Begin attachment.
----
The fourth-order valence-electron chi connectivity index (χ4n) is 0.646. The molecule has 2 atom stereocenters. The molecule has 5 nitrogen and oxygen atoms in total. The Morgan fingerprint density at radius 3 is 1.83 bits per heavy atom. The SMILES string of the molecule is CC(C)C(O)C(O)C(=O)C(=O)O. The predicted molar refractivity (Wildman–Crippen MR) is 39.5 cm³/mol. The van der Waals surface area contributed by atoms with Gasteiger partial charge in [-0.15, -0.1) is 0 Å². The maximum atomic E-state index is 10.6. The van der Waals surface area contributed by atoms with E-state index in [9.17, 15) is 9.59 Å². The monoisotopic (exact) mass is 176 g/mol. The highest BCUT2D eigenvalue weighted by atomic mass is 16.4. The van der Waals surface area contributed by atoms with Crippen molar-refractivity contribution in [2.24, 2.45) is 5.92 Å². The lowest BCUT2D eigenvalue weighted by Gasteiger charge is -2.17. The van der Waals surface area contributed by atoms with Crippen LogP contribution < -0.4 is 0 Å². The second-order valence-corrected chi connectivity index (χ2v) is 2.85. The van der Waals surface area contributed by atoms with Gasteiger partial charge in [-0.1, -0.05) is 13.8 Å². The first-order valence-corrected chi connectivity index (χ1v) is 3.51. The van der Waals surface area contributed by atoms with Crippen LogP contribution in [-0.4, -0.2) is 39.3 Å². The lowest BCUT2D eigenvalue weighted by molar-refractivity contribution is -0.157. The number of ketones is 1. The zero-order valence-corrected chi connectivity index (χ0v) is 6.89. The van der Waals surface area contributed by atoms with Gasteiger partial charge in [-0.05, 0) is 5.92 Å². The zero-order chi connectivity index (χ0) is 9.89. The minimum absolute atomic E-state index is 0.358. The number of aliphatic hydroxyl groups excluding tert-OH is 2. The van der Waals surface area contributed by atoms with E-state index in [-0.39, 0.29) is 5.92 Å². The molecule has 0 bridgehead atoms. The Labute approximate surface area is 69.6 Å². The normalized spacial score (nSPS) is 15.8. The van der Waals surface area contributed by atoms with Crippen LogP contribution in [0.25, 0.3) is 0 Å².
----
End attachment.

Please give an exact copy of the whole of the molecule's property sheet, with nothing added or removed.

The fourth-order valence-electron chi connectivity index (χ4n) is 0.646. The molecule has 2 atom stereocenters. The molecule has 5 nitrogen and oxygen atoms in total. The Morgan fingerprint density at radius 3 is 1.83 bits per heavy atom. The SMILES string of the molecule is CC(C)C(O)C(O)C(=O)C(=O)O. The predicted molar refractivity (Wildman–Crippen MR) is 39.5 cm³/mol. The van der Waals surface area contributed by atoms with Gasteiger partial charge in [-0.15, -0.1) is 0 Å². The maximum atomic E-state index is 10.6. The van der Waals surface area contributed by atoms with E-state index in [9.17, 15) is 9.59 Å². The monoisotopic (exact) mass is 176 g/mol. The highest BCUT2D eigenvalue weighted by atomic mass is 16.4. The van der Waals surface area contributed by atoms with Crippen molar-refractivity contribution in [2.24, 2.45) is 5.92 Å². The lowest BCUT2D eigenvalue weighted by Gasteiger charge is -2.17. The van der Waals surface area contributed by atoms with Crippen LogP contribution < -0.4 is 0 Å². The second-order valence-corrected chi connectivity index (χ2v) is 2.85. The van der Waals surface area contributed by atoms with Gasteiger partial charge in [-0.1, -0.05) is 13.8 Å². The first-order valence-corrected chi connectivity index (χ1v) is 3.51. The van der Waals surface area contributed by atoms with Crippen LogP contribution in [-0.4, -0.2) is 39.3 Å². The lowest BCUT2D eigenvalue weighted by molar-refractivity contribution is -0.157. The number of ketones is 1. The zero-order valence-corrected chi connectivity index (χ0v) is 6.89. The van der Waals surface area contributed by atoms with Gasteiger partial charge in [-0.05, 0) is 5.92 Å². The zero-order chi connectivity index (χ0) is 9.89. The minimum absolute atomic E-state index is 0.358. The number of aliphatic hydroxyl groups excluding tert-OH is 2. The van der Waals surface area contributed by atoms with E-state index in [-0.39, 0.29) is 5.92 Å². The molecule has 0 bridgehead atoms. The Labute approximate surface area is 69.6 Å². The normalized spacial score (nSPS) is 15.8. The van der Waals surface area contributed by atoms with Crippen LogP contribution in [0.25, 0.3) is 0 Å².